Researchers identified 328 patients who underwent primary patellofemoral stabilization with MPFL reconstruction. At the preoperative and postoperative visits, patients completed the Banff Patellofemoral Instability Instrument (BPII). Of the 328 patients, 298 patients had complete data and minimum 12-month BPII scores. At 12 and 24 months, patients were assessed clinically. Multiple linear regression models were fit to predict BPII at 12 and 24 months to evaluate the impact of age at surgery and patient gender on BPII. Age at the time of surgery and sex were used as predictors for an unadjusted regression model, and a second regression model was used and adjusted for age at first dislocation, grade of trochlear dysplasia, knee hyperextension and the weak, atraumatic, risky anatomy, pain, and subluxation/strong, traumatic, anatomy normal, instability and dislocation (WARPS/STAID) score.

Results showed 11 redislocations and all were seen in women. Baseline characteristics, when stratified by sex ,were not significantly different apart from older age at first dislocation and higher WARPS/STAID scores for men. For each postoperative follow-up, age at the time of surgery was statistically significant, with lower BPII scores seen with a 10-year increase in age at the time of surgery. The WARPS/STAID score significantly correlated with the preoperative BPII score in the adjusted model. Age at the time surgery and preoperative WARPS/STAID score were significant for 24-month BPII postoperative scores. Lower BPII scores were seen for each 10-year increase in age at time of surgery, with lower scores for WARPS/STAID. – by Monica Jaramillo

Disclosure s : Hiemstra reports consulting fees from ConMed Linvatec and Smith & Nephew; research funds from ConMed Canada and Tribe Medical; project-specific funding from Sanofi-Genzyme, Pendopharm, Covenant Health and EFX; speaking and education fees from ConMed Linvatec, Smith & Nephew, Sanofi-Genzyme and Concession Medical; and reimbursement for attending a symposium from ConMed Linvatec, Smith & Nephew, Sanofi-Genzyme and Pendopharm. Please see the full study for a list of all other authors’ relevant financial disclosures.

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    Perspective
    Miho J. Tanaka

    Miho J. Tanaka

    In their study, Hiemstra and colleagues compared clinical outcomes and reported quality of life after medial patellofemoral (MPFL) reconstruction based on age at the time of surgery and sex. The cohort consisted of 298 patients who underwent primary patellar stabilization procedures. Redislocations occurred in 11 patients (3.4%), all of whom were female, at a mean of 16.9 months. The authors reported lower postoperative Banff Patellofemoral Instability Instrument (BPII) scores for each 10-year increase in age at the time of surgery, as well as with lower WARPS/STAID classification scores, which indicate tendency toward the descriptors “Weak”, “Atraumatic”, “Risky anatomy”, “Pain”, and “Subluxation”.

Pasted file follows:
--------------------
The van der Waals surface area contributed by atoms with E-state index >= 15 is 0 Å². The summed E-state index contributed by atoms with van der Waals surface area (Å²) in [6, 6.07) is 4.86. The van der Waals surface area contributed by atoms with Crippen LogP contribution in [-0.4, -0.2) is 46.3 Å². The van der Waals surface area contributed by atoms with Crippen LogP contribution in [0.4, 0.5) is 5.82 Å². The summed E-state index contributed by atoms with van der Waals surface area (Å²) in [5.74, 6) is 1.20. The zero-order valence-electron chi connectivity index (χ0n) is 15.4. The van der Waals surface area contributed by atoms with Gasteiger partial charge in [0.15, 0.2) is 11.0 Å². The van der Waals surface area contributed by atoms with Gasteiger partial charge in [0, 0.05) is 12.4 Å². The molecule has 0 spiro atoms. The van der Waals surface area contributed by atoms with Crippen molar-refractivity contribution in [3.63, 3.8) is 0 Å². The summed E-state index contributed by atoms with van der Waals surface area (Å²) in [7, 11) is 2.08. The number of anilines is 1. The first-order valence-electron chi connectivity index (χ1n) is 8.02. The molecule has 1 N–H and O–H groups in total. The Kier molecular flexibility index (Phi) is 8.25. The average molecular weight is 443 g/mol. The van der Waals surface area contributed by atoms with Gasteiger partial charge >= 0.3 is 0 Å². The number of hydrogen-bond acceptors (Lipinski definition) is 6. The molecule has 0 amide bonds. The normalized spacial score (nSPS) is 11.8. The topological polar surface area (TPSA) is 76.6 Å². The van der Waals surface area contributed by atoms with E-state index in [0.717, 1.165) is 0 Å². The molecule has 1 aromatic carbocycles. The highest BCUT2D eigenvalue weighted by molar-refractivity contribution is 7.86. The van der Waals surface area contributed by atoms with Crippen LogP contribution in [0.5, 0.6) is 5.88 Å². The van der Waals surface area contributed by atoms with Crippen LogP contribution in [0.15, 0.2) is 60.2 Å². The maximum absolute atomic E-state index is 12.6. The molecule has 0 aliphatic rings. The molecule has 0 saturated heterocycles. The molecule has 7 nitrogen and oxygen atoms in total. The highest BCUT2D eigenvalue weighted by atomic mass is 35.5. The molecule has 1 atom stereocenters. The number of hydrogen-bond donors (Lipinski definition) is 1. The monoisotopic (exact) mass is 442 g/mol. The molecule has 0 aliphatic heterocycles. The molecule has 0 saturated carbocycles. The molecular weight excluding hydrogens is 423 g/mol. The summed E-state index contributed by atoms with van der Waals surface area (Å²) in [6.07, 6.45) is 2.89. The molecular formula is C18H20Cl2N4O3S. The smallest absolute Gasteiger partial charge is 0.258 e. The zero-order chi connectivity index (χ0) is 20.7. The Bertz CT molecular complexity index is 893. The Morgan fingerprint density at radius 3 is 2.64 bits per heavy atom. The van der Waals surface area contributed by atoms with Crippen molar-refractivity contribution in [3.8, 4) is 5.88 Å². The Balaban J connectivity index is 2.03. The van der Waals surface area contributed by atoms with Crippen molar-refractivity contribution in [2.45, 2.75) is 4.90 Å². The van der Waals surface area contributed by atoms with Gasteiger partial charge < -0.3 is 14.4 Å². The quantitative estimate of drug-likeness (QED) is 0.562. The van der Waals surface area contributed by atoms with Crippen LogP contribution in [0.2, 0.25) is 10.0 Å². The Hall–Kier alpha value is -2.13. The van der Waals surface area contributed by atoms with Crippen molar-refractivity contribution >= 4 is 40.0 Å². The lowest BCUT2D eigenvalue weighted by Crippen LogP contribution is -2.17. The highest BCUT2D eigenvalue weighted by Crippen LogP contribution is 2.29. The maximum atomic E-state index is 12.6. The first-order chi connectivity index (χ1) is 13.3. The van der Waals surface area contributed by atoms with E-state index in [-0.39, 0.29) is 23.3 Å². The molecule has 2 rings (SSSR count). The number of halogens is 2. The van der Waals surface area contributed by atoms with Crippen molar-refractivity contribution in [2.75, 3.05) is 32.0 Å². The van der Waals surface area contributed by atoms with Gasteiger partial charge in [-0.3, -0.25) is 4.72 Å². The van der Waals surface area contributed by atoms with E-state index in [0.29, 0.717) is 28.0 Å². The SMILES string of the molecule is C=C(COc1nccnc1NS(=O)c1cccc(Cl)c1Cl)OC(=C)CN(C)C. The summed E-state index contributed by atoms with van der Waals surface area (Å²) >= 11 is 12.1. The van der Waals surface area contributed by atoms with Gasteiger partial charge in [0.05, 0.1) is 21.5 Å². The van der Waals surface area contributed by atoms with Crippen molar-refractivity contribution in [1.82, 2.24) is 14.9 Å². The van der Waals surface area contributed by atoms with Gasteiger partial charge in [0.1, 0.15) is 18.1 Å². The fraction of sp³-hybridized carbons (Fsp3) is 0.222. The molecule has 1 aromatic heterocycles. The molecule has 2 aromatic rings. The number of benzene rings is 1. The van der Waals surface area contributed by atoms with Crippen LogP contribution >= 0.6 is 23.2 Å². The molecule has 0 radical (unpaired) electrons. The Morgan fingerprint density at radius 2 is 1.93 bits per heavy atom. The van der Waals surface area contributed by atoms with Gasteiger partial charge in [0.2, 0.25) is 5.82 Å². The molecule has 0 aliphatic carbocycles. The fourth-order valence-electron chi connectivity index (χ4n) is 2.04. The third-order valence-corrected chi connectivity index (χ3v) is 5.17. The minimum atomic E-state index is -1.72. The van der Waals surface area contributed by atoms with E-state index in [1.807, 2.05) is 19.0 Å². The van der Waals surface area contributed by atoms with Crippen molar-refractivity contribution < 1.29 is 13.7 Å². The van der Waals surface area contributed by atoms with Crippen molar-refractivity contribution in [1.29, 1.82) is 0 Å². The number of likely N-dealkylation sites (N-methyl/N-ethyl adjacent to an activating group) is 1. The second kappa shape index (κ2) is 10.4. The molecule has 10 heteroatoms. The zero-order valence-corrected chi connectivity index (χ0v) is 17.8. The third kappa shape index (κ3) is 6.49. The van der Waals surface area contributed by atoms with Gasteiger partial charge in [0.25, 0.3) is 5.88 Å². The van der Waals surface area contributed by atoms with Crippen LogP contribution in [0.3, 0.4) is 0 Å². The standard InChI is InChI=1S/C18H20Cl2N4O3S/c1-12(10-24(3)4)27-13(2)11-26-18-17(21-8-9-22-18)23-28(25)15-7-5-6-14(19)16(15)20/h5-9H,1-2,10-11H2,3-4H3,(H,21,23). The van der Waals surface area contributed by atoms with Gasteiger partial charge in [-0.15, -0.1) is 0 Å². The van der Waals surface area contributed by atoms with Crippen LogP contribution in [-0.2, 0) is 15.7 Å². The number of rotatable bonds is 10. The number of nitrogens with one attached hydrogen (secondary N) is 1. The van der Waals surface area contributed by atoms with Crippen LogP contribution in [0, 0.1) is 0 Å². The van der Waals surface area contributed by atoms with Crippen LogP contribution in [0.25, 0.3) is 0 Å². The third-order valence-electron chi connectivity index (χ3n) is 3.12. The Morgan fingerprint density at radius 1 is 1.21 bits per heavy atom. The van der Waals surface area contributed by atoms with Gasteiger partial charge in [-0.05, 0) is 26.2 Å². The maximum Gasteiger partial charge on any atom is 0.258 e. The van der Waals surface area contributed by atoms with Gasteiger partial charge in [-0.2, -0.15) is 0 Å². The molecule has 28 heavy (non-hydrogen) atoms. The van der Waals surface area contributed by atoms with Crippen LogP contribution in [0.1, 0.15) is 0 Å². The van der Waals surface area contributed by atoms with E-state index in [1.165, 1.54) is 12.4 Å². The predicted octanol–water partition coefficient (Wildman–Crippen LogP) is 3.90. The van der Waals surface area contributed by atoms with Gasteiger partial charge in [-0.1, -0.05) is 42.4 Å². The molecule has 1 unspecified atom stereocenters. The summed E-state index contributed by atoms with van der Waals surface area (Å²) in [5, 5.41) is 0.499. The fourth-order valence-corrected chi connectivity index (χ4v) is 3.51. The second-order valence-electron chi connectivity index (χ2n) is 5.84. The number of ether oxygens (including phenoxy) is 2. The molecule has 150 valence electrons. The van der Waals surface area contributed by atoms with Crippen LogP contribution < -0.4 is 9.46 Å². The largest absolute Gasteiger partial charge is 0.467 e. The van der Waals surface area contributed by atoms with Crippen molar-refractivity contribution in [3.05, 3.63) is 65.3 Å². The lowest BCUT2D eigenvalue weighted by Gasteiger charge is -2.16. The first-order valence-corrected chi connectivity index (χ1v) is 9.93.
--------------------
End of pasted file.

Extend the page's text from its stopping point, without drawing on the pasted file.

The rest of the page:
While age at the time of first dislocation has been shown to be a risk factor for recurrence, this is the first study to assess the role of age at the time of surgical intervention as it relates to outcomes. The lower postoperative BPII scores in patients with greater age at stabilization highlights the consideration of early intervention in the treatment of patellar instability. Further studies to include corresponding examination and imaging findings may help elucidate the mechanism that influences such outcomes. While time from first dislocation to surgery was not assessed in this study, the authors have taken a step in the direction of ultimately identifying the optimal timing between first dislocation and surgical intervention.

    The authors noted that while all cases of recurrent dislocations in this cohort occurred in females, sex alone did not correlate with postoperative outcomes; they described a trend toward poorer quality of life scores in female patients, but after adjusting for WARPS/STAID score, they found no relationship between sex and postoperative BPII scores. The authors have provided an increased understanding of the confounding relationship between various risk factors and sex, which is an important concept that can help us to assess patient-related factors with greater granularity.  Further evaluation of the multifactorial risk factors that may be more prevalent in female patients may help better predict outcomes and target treatments for at-risk populations in the treatment of patellar instability.

     

    • Miho J. Tanaka, MD
    • Director, Women’s Sports Medicine Program, Massachusetts General Hospital
      Assistant Professor of Orthopaedic Surgery, Harvard Medical School
      Boston

    Disclosures: Tanaka reports no relevant financial disclosures.